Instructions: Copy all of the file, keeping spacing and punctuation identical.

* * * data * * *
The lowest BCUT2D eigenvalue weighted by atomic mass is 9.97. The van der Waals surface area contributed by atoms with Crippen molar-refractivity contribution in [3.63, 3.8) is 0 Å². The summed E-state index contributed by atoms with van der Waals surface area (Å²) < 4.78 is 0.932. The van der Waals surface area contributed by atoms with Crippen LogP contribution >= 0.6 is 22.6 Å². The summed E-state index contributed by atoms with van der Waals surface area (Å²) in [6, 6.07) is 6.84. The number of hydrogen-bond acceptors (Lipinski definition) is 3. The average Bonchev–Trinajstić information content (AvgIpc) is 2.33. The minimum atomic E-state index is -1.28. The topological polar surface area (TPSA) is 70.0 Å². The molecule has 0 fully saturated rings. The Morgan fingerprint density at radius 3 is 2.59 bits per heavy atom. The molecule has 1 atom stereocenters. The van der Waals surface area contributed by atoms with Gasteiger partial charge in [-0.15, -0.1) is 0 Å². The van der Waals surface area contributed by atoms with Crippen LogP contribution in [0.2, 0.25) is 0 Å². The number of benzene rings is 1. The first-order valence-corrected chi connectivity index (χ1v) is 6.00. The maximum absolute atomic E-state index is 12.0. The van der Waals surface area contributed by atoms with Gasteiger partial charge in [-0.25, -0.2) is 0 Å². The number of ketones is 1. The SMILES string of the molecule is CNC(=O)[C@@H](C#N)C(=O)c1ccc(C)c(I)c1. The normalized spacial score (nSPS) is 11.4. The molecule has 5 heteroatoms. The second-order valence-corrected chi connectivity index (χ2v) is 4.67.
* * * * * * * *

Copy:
The lowest BCUT2D eigenvalue weighted by atomic mass is 9.97. The van der Waals surface area contributed by atoms with Crippen molar-refractivity contribution in [3.63, 3.8) is 0 Å². The summed E-state index contributed by atoms with van der Waals surface area (Å²) < 4.78 is 0.932. The van der Waals surface area contributed by atoms with Crippen LogP contribution >= 0.6 is 22.6 Å². The summed E-state index contributed by atoms with van der Waals surface area (Å²) in [6, 6.07) is 6.84. The number of hydrogen-bond acceptors (Lipinski definition) is 3. The average Bonchev–Trinajstić information content (AvgIpc) is 2.33. The minimum atomic E-state index is -1.28. The topological polar surface area (TPSA) is 70.0 Å². The molecule has 0 fully saturated rings. The Morgan fingerprint density at radius 3 is 2.59 bits per heavy atom. The molecule has 1 atom stereocenters. The van der Waals surface area contributed by atoms with Gasteiger partial charge in [-0.15, -0.1) is 0 Å². The van der Waals surface area contributed by atoms with Crippen LogP contribution in [0.2, 0.25) is 0 Å². The number of benzene rings is 1. The first-order valence-corrected chi connectivity index (χ1v) is 6.00. The maximum absolute atomic E-state index is 12.0. The van der Waals surface area contributed by atoms with Gasteiger partial charge in [-0.25, -0.2) is 0 Å². The number of ketones is 1. The SMILES string of the molecule is CNC(=O)[C@@H](C#N)C(=O)c1ccc(C)c(I)c1. The normalized spacial score (nSPS) is 11.4. The molecule has 5 heteroatoms. The second-order valence-corrected chi connectivity index (χ2v) is 4.67.